IMG_2140IMG_2216 IMG_2158IMG_2148 IMG_2172 IMG_2186 IMG_2188 IMG_2195 In light of our recent profiles on the rebuilding of New Orleans and the economic impact of the SXSW Festival in Austin, Texas, we thought it would only be fitting to follow up with a neighborhood revitalization spotlight from our own back yard – Richmond’s Church Hill. After experiencing decades of decline, in recent years, there has been a sweeping wave of entrepreneurship that has breathed new life into the once written off neighborhood. New businesses are opening, people are moving in; Church Hill is now a destination. Here, we explore how this came to pass and take closer look at the neighborhood’s past, present and future. Located in Richmond’s East End, Church Hill is the oldest neighborhood in the city. The name, Church Hill, is used to describe both the specific historic district and also the larger general area of the East End – including neighborhoods such as Chimborazo, Fairmount and Union Hill. It’s the place where early settlers named Richmond because of its resemblance to a bend in the River at Richmond upon the River Thames in London. Where Patrick Henry gave his nation defining, “Give me liberty, or give me death” speech at St. John's Church before the American Revolution. For both the city of Richmond and the early stages of forming our national identity, this is where it all began. As Richmond continued to grow after the American Revolution, so did its tobacco industry, and warehouses and factories were built along the James River to support it. Church Hill provided housing for workers, managers and business owners. However, like many urban neighborhoods during the 1950’s, Church Hill experienced a significant decline. With the introduction of the suburbs and automobile culture, Richmond enterprise began to expand westward – taking businesses, entrepreneurs and the working–middle–class with it. For decades after, the neighborhood slipped into decline. By the 1990s, the turn-of-the-century homes that characterized Church Hill’s architecture became dilapidated and sat vacant. In many ways, Church Hill’s renaissance began quietly through the plate. There were a handful of restaurants in Church Hill prior to 2011, but this was the year that the neighborhood began to build its reputation as a culinary destination. Self described as an un-traditional celebration of the food of the South, The Roosevelt opened in the summer of 2011 to regional and national acclaim. Less than two months ago, co-owner and chef Lee Gregory was named a James Beard Semifinalist for Best Chef in the Mid-Atlantic region for the second consecutive year. Following in 2013, Dutch & Co. became another welcomed addition to Church Hill’s culinary landscape. The restaurant’s chefs, Caleb Shriver and Philip Perrow, are currently in the running for Food & Wine’s People’s Best New Chef award in the Mid-Atlantic region. There are many great restaurants in Richmond – we once described Richmond as the Culinary Capital of the South – and these are two great restaurants that we are thrilled to see receiving national attention. In addition to great restaurants, there are also great bakeries. Church Hill has light-heartedly become to be referred to as the new baking district because of the trio of bakeries that suddenly opened there – Sub Rosa, WPA Bakery and Proper Pie Co. Proper Pie Co. raised a portion of their funding through an outstanding crowdsourcing campaign. This is a Kickstarter campaign that I had the pleasure of supporting, and one that has been one of my proudest. On any given weekend, visitors can expect to wait in a line that often stretches out of the door. It’s an amazing feeling to see something that I had a hand in funding, even only marginally, take off in such a successful way. To help put my thoughts together for this post, I met up with Diana, a longtime resident of Church Hill and former colleague before she went on to focus on her vintage furniture resell business, Era Vintage, full time. (We previously featured her on our blog.) Something that Diana mentioned about Church Hill’s community really resonated with me, “Everyone living or working in Church Hill wants to be here for a reason. We all want to be here because we believe in it. It’s a relatively small neighborhood so the entrepreneurs and residents know each other, look out for, and support each other in a positive way.” When Sub Rosa was forced to close and rebuild because of a fire a little less than a year ago, this strong sense of community couldn’t have been any more reflective. Next-door neighbors, The Roosevelt, hosted a buffet-style family supper with assistance from local chefs and all the proceeds benefited the bakery. An Indiegogo campaign was launched which quickly raised over $16,000. In times of need, it’s always reassuring to see communities come together. A handful of the businesses we mentioned were recipients of Bon Secours Richmond Health System’s Supporting East End Entrepreneurship Development (SEED) program. Union Market, which doubles as a small grocery store and restaurant, and Urban Set Bride are two SEED recipients that recently opened. We’re expecting a few more to follow throughout the year. Today, Church Hill is a unique blend of history, mixed in with contemporary life. The buildings’ classic architectural styles, coble stone roads and gas streetlights, create an interesting canvas for the new energy that is present within the neighborhood. To understand the future, we must often look at the past. By returning to its roots and building a strong community a long the way, in Church Hill, the future looks brighter than ever.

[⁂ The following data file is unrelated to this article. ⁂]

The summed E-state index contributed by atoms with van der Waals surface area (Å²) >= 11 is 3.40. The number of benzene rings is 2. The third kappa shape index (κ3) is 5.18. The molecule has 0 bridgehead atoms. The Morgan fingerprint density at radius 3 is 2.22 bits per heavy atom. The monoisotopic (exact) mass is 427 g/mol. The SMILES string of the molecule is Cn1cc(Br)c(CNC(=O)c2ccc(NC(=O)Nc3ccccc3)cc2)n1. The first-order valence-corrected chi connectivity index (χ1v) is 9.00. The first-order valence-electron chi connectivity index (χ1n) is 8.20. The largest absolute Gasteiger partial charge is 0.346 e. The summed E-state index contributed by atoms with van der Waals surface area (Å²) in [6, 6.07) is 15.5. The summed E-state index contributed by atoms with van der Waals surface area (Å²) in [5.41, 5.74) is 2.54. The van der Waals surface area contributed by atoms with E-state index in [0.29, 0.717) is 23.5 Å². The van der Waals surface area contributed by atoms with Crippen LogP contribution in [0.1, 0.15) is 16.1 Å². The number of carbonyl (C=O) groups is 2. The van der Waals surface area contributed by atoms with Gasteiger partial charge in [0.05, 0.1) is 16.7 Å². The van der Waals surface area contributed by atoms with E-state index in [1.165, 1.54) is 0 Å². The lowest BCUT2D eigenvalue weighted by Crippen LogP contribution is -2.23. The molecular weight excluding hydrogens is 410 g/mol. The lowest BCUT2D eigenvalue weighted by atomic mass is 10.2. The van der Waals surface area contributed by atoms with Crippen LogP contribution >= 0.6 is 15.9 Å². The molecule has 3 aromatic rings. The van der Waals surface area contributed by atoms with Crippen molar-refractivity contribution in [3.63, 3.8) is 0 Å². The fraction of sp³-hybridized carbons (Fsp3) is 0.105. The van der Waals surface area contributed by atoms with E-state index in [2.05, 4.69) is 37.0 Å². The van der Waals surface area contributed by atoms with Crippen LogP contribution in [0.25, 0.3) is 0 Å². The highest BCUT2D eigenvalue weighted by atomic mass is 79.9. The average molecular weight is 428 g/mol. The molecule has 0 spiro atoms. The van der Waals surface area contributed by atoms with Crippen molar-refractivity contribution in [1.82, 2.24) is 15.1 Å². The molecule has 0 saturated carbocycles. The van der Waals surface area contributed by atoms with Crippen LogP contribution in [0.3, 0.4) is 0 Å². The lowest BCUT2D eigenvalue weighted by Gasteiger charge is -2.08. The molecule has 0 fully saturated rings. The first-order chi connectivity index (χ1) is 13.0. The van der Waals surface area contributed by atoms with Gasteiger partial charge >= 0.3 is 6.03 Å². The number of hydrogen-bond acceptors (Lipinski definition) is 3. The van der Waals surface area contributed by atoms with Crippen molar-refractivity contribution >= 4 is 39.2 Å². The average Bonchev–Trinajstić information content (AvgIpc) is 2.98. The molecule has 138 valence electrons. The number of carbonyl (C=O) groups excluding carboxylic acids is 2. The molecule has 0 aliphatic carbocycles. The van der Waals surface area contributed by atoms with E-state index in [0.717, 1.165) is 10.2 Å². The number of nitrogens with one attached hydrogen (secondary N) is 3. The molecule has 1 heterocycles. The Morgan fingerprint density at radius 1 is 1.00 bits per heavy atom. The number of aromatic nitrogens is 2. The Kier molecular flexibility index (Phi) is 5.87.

March 25, 2014 — Ledbury